There is something bold and brave (and typically non-violent) about civil disobedience, beside which the attempt to carve out a religious exemption for your company or clan seems anemic and self-serving. If people, whether on religious grounds or not, believe some action violates a higher law, taking a public stand through civil disobedience sends a very different message than petitioning a court. The CEO and Board of Hobby Lobby could have refused to provide contraceptive coverage and opened themselves up to the lawsuits, fines or imprisonment that followed for their failure to comply with the law.

“Here I stand, I can do no other," declared the Protestant reformer, Martin Luther. The recent religious exemption cries instead, “Let me carve out a space, an exception, to go my own way.” Instead of involving a higher law or truth, it asserts an exception for me and mine, and in so doing consigns religious conviction to the realm of cultural practice rather than universal truth.


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Comments:

Posted Thu, Jul 31, 7:56 a.m. Inappropriate

It seems rather foolish to start with civil disobedience as a first action when there are legal ways to accomplish a goal. Many things were tried in the civil rights movements before it became necessary to move outside the law. We have been known as a nation of laws and a people willing to be guided by those laws. Refusal to follow them should not be done foolishly but in dire cases. If everyone refuses to follow the laws they dislike, we have a nation of chaos and jails/prisons that are full.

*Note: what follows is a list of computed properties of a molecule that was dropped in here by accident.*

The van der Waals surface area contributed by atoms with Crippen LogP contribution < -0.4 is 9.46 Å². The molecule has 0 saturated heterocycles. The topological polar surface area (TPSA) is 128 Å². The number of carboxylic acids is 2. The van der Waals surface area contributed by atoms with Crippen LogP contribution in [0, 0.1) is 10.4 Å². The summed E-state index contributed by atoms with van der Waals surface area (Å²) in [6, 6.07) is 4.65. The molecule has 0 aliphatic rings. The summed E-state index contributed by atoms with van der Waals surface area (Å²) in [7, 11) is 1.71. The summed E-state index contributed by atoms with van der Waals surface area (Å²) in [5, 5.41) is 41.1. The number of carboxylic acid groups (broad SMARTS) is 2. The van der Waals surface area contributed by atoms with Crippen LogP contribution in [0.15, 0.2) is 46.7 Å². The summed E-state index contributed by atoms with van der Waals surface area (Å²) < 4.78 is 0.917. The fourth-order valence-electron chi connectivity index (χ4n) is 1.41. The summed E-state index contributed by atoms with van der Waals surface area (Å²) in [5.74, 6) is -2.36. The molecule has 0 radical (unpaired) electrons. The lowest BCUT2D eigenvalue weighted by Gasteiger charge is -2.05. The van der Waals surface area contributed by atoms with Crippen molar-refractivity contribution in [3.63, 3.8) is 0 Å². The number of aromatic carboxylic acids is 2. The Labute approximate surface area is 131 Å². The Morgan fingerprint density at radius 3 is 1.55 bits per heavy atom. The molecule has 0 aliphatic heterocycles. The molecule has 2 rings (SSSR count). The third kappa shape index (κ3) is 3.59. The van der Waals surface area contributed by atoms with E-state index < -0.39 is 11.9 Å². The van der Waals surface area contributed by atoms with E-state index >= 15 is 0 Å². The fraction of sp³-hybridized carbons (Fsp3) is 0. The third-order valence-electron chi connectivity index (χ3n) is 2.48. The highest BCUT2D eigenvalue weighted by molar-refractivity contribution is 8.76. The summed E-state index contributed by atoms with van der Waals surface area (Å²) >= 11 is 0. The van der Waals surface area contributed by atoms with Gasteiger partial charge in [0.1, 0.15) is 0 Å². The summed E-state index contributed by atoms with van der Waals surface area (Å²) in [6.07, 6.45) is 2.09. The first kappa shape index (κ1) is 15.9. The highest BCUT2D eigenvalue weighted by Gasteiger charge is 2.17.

Posted Thu, Jul 31, 10:37 a.m. Inappropriate

What about the actual hobby lobby employees? They would be denied health care because of this civil disobedience. It would not be an action against a government or other great power.

Also, do you believe in the "Corporations are People" falsehood so much that they be encouraged to commit civil disobedience? Hobby Lobby is not a person, they are a corporation that employs over 30,000 actual people who would be the victims of your scheme.

You gotta think this stuff through, Tony.

andy

Posted Thu, Jul 31, 11:08 a.m. Inappropriate

Anthony ~
This is a very insightful article. Thank You for posting it. What you brought out is exactly what some have a hard time comprehending. All original civil rights activities are in fact acts of civil disobedience against the current establishment AND other people. You did an excellent job of bringing this to light!!!

To discount those acts or ignore from whence we came is to remove the ability for individuals to fight for a true balance of rights and freedoms.
Someones rights' or faux entitlements should not come at the expense of someone elses' rights or freedoms. (Sorry for using the word entitlement. I was searching for something less over used and just couldn't come up with a better way to convey the message and appreciation for your insightful message and our lack of ability to remember our origins.)

jmr57

Posted Thu, Jul 31, 1:53 p.m. Inappropriate

Corporations are not individuals. Write this on your hand.

andy

Posted Thu, Jul 31, 10 p.m. Inappropriate

Hobby Lobby Incorporated: